13Dec

What Causes Tooth Decay?

by

Dentist Las Vegas

When your dentist tells you that you have a cavity, he's really talking about decay. It happens when your tooth's hard enamel layer falls victim to the bacteria living in the plaque that constantly forms and reforms on your teeth. Once they've made themselves at home in this sticky substance, sugars and acids from things you’ve put into your mouth can gradually break down your enamel, progressing through the tooth's deeper layers all the way down to the pulp.

The main causes of tooth decay include:

  • Inadequate oral hygiene. If you treat your teeth to nothing more than twice-daily scrubbing, you just aren't doing enough. Pick up the brush after every meal, and if you really want to do it right, add flossing, tongue-scraping and mouth-washing to the mix.
  • Poor nutrition. Tooth-decay bacteria thrive on sugary junk food and acidic sodas. If you can't improve on what you put in your mouth, try to rinse and preferably brush after ingesting these items.
  • Tooth grinding. Most tooth-grinders engage in the practice while sleeping or when faced with a stressful situation. Known to the pros as bruxism, it will do more than simply drive your roommate up the wall. The 250 pounds of pressure to which this habit subjects the teeth wears down the outer enamel layer and opens the door to bacteria.
  • Dry mouth conditions. Since saliva helps inhibit the growth of bacteria-friendly plaque, people who suffer from dry mouth are far more likely than others to receive bad news in the dental chair. In addition to genetic predisposition, common causes of dry mouth include diabetes, dehydration, chemotherapy and the side effects of certain prescription and over-the-counter medications.
  • Gum recession. Receding gums expose the roots of the teeth, leaving them open to decay. Periodontal disease is only one of the culprits here. Trauma, bruxism, genetics, misaligned teeth, bad oral health and even overeager brushing can cause the problem as well. If you catch the condition in time, though, professional treatment can put the brakes on its progression.
  • Crevices in the teeth. Deteriorating tooth enamel can crack, forming an optimal location for the growth of bacteria. The enamel will not heal itself. When these crevices grow sufficiently deep, the application of a dental sealant will often succeed in keeping microbes out. These sealants, however, will only work on healthy teeth. Once decay has set in, the tooth will require alternative treatment.
  • Smoking. In addition to wreaking havoc on your general health, smoking can also do serious damage to your mouth. Every cigarette you smoke increases your chances of falling victim to gum disease, mouth cancer and tooth loss. Smokers also tend to build up excessive amounts of plaque, and because nicotine constricts blood vessels in the gums, incipient periodontal disease will often go undetected.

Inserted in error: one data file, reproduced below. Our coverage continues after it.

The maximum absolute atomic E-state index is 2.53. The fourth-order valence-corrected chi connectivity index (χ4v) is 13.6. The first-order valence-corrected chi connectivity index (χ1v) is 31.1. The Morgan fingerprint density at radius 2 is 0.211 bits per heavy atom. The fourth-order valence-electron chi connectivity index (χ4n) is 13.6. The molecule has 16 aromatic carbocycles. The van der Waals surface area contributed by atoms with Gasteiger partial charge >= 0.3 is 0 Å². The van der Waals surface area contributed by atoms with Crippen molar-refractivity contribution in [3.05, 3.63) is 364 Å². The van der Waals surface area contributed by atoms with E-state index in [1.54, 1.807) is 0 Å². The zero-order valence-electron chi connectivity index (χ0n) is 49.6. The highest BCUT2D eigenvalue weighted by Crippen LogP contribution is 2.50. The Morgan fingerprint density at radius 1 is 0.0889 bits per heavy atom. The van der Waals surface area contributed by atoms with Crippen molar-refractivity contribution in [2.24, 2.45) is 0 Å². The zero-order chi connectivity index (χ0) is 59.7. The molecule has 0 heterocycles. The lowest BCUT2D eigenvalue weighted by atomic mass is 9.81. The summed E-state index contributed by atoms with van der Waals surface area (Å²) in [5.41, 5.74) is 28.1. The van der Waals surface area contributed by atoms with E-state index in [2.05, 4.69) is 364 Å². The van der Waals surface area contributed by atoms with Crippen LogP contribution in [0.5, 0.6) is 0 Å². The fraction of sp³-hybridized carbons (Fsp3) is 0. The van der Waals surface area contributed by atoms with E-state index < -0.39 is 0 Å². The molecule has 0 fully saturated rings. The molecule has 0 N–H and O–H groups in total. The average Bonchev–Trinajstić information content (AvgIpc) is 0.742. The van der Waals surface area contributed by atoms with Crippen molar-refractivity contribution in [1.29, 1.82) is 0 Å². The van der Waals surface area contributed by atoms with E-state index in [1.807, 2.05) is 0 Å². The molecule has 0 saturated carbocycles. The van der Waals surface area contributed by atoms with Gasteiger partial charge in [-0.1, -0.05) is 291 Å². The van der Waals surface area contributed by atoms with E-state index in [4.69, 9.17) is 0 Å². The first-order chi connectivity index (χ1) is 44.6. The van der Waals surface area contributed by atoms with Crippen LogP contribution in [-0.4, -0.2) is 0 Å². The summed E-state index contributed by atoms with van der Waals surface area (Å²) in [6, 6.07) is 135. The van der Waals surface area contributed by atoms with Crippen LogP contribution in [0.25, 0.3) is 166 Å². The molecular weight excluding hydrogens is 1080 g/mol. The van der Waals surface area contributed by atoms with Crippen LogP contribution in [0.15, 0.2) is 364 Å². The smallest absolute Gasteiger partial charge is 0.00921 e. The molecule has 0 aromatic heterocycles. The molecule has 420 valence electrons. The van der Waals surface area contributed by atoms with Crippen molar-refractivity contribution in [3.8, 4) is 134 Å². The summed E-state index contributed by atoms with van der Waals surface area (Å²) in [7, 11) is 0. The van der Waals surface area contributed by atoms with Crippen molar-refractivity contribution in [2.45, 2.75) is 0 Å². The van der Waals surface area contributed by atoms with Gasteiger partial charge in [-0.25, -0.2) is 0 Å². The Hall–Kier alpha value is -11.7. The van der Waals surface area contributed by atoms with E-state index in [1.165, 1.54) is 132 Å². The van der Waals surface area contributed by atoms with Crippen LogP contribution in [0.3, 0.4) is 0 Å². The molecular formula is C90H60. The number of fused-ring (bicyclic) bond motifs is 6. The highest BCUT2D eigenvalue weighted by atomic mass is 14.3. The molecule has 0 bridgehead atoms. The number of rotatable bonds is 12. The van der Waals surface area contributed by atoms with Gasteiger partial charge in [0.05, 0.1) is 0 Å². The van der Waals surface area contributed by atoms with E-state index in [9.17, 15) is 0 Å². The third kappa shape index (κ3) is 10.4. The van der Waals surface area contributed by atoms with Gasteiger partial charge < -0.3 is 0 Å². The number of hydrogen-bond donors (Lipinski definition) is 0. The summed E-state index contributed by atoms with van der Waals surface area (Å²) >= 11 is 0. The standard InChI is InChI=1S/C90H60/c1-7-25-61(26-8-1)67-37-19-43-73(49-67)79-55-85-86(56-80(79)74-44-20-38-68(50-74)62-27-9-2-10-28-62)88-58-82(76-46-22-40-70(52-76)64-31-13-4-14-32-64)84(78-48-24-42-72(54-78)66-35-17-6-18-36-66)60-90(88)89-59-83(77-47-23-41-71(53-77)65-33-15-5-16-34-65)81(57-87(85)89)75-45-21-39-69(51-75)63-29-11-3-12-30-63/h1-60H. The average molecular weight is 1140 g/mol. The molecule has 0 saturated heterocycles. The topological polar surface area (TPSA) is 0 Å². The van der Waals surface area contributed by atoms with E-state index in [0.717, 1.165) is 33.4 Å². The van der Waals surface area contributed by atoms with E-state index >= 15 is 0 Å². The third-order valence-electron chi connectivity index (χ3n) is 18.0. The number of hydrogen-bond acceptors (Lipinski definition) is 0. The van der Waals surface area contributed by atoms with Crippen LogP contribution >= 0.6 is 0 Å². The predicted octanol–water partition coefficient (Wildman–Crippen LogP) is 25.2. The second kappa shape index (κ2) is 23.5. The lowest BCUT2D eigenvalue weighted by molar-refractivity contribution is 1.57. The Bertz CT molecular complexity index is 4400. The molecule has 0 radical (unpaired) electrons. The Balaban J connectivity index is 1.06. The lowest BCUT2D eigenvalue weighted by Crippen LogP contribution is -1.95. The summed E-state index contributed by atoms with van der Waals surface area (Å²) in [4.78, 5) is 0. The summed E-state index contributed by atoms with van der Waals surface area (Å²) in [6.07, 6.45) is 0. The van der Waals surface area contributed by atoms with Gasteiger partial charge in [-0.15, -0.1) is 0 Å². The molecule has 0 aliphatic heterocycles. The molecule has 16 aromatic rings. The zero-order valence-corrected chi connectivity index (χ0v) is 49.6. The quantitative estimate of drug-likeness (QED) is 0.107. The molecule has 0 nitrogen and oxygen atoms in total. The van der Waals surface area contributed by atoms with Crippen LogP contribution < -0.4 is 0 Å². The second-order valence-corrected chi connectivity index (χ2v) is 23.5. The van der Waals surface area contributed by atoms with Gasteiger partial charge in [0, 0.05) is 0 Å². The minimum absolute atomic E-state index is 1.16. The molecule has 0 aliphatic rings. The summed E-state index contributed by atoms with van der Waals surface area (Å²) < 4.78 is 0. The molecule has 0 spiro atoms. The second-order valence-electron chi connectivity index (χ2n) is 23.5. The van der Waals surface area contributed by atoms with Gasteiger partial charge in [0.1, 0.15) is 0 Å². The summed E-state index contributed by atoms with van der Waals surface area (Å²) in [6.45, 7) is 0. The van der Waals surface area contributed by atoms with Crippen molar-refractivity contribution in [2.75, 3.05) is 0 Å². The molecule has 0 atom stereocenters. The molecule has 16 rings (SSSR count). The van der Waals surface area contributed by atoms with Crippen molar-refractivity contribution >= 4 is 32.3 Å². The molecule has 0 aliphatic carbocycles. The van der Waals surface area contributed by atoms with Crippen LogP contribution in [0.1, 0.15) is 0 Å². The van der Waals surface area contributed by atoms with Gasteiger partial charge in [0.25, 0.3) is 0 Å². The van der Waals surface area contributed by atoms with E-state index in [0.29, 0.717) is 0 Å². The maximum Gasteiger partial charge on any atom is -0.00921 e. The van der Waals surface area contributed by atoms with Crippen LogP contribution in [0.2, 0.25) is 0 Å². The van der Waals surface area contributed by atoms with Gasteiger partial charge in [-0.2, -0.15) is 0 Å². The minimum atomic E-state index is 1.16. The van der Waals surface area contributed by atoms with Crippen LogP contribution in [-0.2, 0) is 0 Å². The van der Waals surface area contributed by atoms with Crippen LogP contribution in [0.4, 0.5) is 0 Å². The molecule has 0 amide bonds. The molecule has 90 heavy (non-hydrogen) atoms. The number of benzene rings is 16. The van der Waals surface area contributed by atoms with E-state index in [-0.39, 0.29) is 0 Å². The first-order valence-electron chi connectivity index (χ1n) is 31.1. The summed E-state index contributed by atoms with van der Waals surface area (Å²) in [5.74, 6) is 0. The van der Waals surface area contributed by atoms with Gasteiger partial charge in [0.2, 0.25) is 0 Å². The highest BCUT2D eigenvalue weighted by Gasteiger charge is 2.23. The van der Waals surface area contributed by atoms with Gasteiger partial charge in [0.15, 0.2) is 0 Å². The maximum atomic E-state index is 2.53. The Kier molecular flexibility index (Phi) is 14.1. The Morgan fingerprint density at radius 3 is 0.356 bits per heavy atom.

Skipping your dental appointments. Unless you are extremely lucky or one of the genetically favored, failure to see your dentist regularly will not end well for your teeth. By keeping to a regular six-month schedule, you enable your dentist to uncover and treat early problems before they get far out of hand.

Symptoms of Tooth Decay

In the early stages, tooth decay rarely causes problems. In fact, by the time you do notice that something is wrong, the situation almost always has progressed to the point of needing treatment. Pain is the most common symptom, but you may also notice:

  • An unpleasant taste in the mouth.
  • Bad breath.
  • Discolorations on the teeth.
  • Internal and external swelling in the region of discomfort. This is serious and usually indicates a case of advanced decay or even an abscess, particularly if the swelling appears in the face or jaw.

If you have any of these symptoms, it is vital that you see a dental professional immediately. Once decay has reached the dentin, the trouble has no chance of getting better by itself. In fact, if you wait long enough, the affected tooth could very well give up the ghost entirely.

Treatments for Tooth Decay

The treatment for a decaying tooth will vary in accordance with the problem's severity. In the case of minor erosion, simple repairs are possible. Anything beyond that point, however, will call for more advanced treatment that might include:

  • A resin or amalgam filling.
  • Gum surgery.
  • A root canal followed by the placement of a post and crown.
  • A simple or surgical extraction.

It doesn’t have to get this far. By seeing your dentist regularly, taking care of your teeth and avoiding the commonest tooth-harming culprits, you can often sidestep these worst-case scenarios. If you've been experiencing problems related to tooth pain, bad breath, bleeding gums or broken teeth, don’t wait until things get out of hand. Call Dr. White today.